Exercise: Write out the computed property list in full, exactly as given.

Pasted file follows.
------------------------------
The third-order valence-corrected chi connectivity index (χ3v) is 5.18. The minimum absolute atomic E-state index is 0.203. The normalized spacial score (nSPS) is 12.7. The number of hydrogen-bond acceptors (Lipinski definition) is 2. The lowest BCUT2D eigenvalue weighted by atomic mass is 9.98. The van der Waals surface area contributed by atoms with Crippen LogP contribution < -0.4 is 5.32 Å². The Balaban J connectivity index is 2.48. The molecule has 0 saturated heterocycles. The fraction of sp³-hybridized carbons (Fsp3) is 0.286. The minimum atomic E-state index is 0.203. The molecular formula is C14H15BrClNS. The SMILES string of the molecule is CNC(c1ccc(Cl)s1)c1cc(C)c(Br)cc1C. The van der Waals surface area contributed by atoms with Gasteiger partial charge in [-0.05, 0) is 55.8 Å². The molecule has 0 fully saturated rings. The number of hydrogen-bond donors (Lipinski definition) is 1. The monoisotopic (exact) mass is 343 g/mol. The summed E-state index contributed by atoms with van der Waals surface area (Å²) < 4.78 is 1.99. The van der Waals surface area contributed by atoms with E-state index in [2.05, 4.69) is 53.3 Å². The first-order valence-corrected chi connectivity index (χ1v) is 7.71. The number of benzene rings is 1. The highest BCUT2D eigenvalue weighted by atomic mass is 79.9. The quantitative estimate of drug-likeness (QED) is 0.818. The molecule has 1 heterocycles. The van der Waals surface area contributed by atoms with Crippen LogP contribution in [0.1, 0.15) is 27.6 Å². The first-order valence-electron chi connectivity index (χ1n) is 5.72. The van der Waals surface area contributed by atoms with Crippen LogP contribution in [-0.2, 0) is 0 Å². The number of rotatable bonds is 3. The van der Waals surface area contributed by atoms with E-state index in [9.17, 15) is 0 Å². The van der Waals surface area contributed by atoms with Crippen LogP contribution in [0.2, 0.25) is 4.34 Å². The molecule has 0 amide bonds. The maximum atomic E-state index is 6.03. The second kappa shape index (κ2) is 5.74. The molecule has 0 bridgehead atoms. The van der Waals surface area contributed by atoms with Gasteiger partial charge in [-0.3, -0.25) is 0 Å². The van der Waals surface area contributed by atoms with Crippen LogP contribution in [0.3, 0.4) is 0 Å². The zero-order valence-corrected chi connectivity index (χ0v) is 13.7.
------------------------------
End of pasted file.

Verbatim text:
The third-order valence-corrected chi connectivity index (χ3v) is 5.18. The minimum absolute atomic E-state index is 0.203. The normalized spacial score (nSPS) is 12.7. The number of hydrogen-bond acceptors (Lipinski definition) is 2. The lowest BCUT2D eigenvalue weighted by atomic mass is 9.98. The van der Waals surface area contributed by atoms with Crippen LogP contribution < -0.4 is 5.32 Å². The Balaban J connectivity index is 2.48. The molecule has 0 saturated heterocycles. The fraction of sp³-hybridized carbons (Fsp3) is 0.286. The minimum atomic E-state index is 0.203. The molecular formula is C14H15BrClNS. The SMILES string of the molecule is CNC(c1ccc(Cl)s1)c1cc(C)c(Br)cc1C. The van der Waals surface area contributed by atoms with Gasteiger partial charge in [-0.05, 0) is 55.8 Å². The molecule has 0 fully saturated rings. The number of hydrogen-bond donors (Lipinski definition) is 1. The monoisotopic (exact) mass is 343 g/mol. The summed E-state index contributed by atoms with van der Waals surface area (Å²) < 4.78 is 1.99. The van der Waals surface area contributed by atoms with E-state index in [2.05, 4.69) is 53.3 Å². The first-order valence-corrected chi connectivity index (χ1v) is 7.71. The number of benzene rings is 1. The highest BCUT2D eigenvalue weighted by atomic mass is 79.9. The quantitative estimate of drug-likeness (QED) is 0.818. The molecule has 1 heterocycles. The van der Waals surface area contributed by atoms with Crippen LogP contribution in [0.1, 0.15) is 27.6 Å². The first-order valence-electron chi connectivity index (χ1n) is 5.72. The van der Waals surface area contributed by atoms with Crippen LogP contribution in [-0.2, 0) is 0 Å². The number of rotatable bonds is 3. The van der Waals surface area contributed by atoms with E-state index in [9.17, 15) is 0 Å². The van der Waals surface area contributed by atoms with Crippen LogP contribution in [0.2, 0.25) is 4.34 Å². The molecule has 0 amide bonds. The maximum atomic E-state index is 6.03. The second kappa shape index (κ2) is 5.74. The molecule has 0 bridgehead atoms. The van der Waals surface area contributed by atoms with Gasteiger partial charge in [-0.3, -0.25) is 0 Å². The van der Waals surface area contributed by atoms with Crippen LogP contribution in [0.3, 0.4) is 0 Å². The zero-order valence-corrected chi connectivity index (χ0v) is 13.7.